- Disassembles motorcycles when there is a problem or when it’s time for maintenance
- Services engines at intervals to make sure they are running smoothly
- Changes brake lines, ignition, transmissions, and more
What Education Is Required for a Mechanic?
The entry-level education requirement for most mechanics is a high school diploma combined with an apprenticeship program. This makes sense since the job involves a lot of hands-on training, and it’s better to gain this knowledge in a real-world position.
For some other career paths, it’s not enough to work as an apprentice. You will benefit significantly from higher education to qualify for the certification exam required to get jobs in the United States. For example, aircraft mechanics need to attend the FAA Academy and pass a series of exams before getting certified.
Another option for more advanced careers is getting an Associate or Bachelor’s Degree in Mechanical Engineering. These experts deal primarily with the design and development of power-producing machines that other mechanics repair and maintain.
Can I Study to Become a Mechanic Online?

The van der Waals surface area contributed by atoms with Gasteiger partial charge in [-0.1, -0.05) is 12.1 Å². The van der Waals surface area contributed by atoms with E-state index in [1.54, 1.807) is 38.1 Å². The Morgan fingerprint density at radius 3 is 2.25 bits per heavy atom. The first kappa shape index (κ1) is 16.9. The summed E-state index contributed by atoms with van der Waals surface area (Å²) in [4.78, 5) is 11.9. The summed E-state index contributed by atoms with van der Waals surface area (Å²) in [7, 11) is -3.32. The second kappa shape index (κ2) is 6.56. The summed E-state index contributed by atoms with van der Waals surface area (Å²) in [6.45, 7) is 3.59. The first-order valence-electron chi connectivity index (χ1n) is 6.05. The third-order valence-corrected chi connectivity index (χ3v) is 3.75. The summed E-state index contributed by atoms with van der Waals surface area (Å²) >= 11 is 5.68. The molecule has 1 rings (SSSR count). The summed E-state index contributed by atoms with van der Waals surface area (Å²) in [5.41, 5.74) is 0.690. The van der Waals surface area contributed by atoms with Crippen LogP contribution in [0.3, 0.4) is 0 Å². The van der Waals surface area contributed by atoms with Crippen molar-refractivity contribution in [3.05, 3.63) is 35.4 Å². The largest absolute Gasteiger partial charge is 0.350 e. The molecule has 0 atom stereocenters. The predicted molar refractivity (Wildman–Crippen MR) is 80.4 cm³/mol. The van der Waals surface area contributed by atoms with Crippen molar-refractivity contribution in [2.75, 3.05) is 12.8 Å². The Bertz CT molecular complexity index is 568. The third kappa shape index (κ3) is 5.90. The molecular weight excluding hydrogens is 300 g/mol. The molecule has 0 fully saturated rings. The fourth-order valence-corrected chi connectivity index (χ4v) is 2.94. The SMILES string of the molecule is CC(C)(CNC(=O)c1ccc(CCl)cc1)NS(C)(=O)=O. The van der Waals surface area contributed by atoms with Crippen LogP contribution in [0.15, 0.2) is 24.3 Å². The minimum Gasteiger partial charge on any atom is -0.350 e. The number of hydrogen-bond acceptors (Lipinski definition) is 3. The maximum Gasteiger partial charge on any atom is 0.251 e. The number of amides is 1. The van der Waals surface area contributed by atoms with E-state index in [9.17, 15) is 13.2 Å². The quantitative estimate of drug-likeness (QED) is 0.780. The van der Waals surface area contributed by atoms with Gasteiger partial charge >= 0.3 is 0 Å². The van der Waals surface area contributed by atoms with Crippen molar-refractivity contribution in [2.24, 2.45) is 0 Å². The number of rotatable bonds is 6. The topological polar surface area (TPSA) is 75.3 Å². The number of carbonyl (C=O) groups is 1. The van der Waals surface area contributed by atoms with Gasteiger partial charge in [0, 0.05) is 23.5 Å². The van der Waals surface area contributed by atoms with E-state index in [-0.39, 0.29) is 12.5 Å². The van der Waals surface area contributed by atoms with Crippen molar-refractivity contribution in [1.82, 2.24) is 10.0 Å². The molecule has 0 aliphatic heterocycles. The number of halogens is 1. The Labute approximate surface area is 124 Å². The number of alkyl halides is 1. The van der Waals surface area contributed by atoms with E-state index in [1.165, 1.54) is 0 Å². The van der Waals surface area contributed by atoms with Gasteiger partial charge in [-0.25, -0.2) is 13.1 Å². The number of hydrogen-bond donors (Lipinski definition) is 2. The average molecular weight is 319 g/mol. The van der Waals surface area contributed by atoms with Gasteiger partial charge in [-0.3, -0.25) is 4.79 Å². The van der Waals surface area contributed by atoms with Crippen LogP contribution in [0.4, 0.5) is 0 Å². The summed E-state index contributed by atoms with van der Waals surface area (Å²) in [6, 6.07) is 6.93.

Yes, you can become a mechanic through online classes. However, most online schools are accompanied by hands-on internships that allow you to apply what you’ve learned and get work experience.
It is also important to note that not all types of mechanics can benefit from online learning. It is popular among auto and motorcycle mechanics because they can learn basic knowledge through online colleges. In most cases, however, it’s still advisable to get hands-on training.
Personality Traits Necessary for a Mechanic
Mechanics across industries need to have natural problem-solving skills since this is what the bulk of their work involves. It’s also vital that they apply this skill on the spot because machines can be unpredictable.
A mechanic should also be good at paying attention to detail. This allows them to identify machine malfunctions quickly and efficiently. There are diagnostics tools available, but a mechanic should be able to find problems on their own.
Communication is one of the most important soft skills for mechanics. You need to know how to listen properly so you can understand when others are explaining a mechanical problem to you. You also need to communicate with clients and customers to explain how you will fix their machines.
Is a Job as a Mechanic Good for Me?
Yes, it is a great job for you. If you are physically capable of handling hands-on projects, mechanics is a great career option. The job description typically depends on the field of study and job title. However, all mechanics need to get their hands dirty. This explains why most mechanic certifications involve practical exams.
If you prefer working in an office with no hands-on work, you may want to consider another career path. However, if you do enjoy physical work, you should look into one of these careers for mechanics.